I miss my father.
We used to have great conversations especially over dinner.
A really memorable one took place in the fall of my junior year when I was at boarding school.
In early October, my Dad picked me up and we sped off to our favorite place, the Fox & Fox, a fine dining restaurant on a winding road in western Connecticut.
When Dad learned I was taking a U.S. History class, he happily engaged me, debating about the early days of our country and the founders. We argued over Hamilton’s Federalist views and Jefferson’s Republican ones.
I was impressed at his recall and easy acquisition of dates, names and events as if he’d just read them – like I had.
I’d chosen an Advanced Placement (AP) U.S. History class because if I wanted to get into a decent college, I was going to have to seriously apply myself.
But this was a real AP class, a college course, and the work was punishing.
I jocularly debated with him but then I made a confession.
“Dad, I’m trying really hard to get this stuff but there’s so much to learn. We read a minimum of 50 pages a night in the textbook and have heated discussions in class. I’m enjoying it but it takes all my energy and I’m barely holding on. I feel like I keep pushing and pushing but am just not getting it.”
He listened attentively and nodded.
“I know exactly what you’re talking about,” he replied. “Don’t stop.”
I looked up at him, the frustration etched on my face.
“Think of it like this,” he continued, sitting back in his chair,
“Imagine that you’re in a giant bubble."
"This bubble is made of everything you know. It’s a comfortable bubble and as you sit in the center of it, it feels safe. You’re surrounded by everything that’s familiar.”
I leaned in closer.
“Now imagine that you want to expand that bubble. Where do you have to be?” He looked at me pointedly.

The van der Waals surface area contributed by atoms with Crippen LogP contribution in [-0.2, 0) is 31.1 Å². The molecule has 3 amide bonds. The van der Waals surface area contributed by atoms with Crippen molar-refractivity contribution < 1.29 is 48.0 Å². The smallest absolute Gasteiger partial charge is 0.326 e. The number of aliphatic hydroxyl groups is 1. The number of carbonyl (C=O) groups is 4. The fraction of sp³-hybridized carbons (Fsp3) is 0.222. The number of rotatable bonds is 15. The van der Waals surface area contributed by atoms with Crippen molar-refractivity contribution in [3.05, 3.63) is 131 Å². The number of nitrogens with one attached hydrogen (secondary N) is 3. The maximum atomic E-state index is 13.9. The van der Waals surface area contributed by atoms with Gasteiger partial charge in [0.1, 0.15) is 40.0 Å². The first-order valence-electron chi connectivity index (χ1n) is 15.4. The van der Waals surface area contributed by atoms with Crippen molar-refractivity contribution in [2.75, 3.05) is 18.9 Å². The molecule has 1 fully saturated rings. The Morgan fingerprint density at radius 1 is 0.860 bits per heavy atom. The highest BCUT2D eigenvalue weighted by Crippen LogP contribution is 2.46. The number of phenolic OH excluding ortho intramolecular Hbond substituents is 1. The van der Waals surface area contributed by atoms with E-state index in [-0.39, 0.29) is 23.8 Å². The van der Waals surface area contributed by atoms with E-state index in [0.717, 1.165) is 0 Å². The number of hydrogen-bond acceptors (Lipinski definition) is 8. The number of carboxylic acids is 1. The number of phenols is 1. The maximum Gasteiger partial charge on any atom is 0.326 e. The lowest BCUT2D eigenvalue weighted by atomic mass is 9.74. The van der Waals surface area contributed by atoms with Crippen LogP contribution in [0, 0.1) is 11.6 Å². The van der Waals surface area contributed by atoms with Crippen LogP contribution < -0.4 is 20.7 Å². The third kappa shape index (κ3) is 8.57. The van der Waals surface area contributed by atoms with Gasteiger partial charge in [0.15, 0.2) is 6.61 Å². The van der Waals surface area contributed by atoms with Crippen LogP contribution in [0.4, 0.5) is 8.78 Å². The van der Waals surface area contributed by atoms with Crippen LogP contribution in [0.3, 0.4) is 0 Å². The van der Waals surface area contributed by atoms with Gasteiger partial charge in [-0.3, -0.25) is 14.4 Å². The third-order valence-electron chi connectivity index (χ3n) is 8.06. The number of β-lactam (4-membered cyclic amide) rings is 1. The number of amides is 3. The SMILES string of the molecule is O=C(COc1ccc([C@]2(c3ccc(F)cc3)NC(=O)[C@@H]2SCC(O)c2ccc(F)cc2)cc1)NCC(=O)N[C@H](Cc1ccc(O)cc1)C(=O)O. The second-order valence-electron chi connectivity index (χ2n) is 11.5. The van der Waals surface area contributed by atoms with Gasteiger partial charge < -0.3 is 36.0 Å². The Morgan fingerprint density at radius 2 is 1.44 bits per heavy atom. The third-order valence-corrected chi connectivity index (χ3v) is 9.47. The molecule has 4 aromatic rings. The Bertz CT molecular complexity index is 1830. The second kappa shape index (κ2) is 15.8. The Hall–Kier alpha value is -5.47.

I thought about it for a moment.
“At the edge.”
“Exactly,” he replied, snapping his finger. “You have to be on the edge pushing with all of your might, pushing and pushing to expand that bubble.”
I sat there contemplating his imagery as he continued.
“It takes a lot of effort to expand that bubble – that’s where you are right now, pushing against the edge.”
I nodded in agreement. “Okay,” I replied tentatively.
“But then all of a sudden, the bubble expands.”
As he said this he drew his hands up and made a larger circle. “The work you’re doing becomes easier. Your bubble has grown with that new knowledge, that new challenge.”
I understood his analogy.
“So keep pushing sweetie, you’re almost there. You’ll see it’ll get easier before you know it.”
I smiled at him, hoping his words were indeed true.
He drove me back to school an hour or so later and I resumed my studies, trying desperately to hold my own.
Just as my father predicted that night, I broke through.
My A.P. History class did get easier. I still had to do all the work but suddenly it was simpler to retain information and hook concepts together, and I became more adept at writing and speaking about the facts.
30 years later, I’m still grateful for that lesson.
I use my father’s bubble analogy today especially when I feel like I’m head butting against the wall. Change and growth require us to push beyond our limitations of knowledge.
Whenever we embrace something new, that initial learning curve can feel daunting.
It happened not long ago when I went back to school and happens in small ways all the time. Like when I decide to learn a new computer program or social media platform.
And yet this is what life requires of us- growth.
To constantly be pushing out, pushing into the unknown, expanding our bubble.
The next time you find yourself feeling overwhelmed with learning something new, take a step back. Honor all that you already know, the size and majesty of the bubble that surrounds you.
Relax, knowing that your efforts will succeed.
And soon that “new” program or system that seems so hard right now will be just another tool in your repertoire.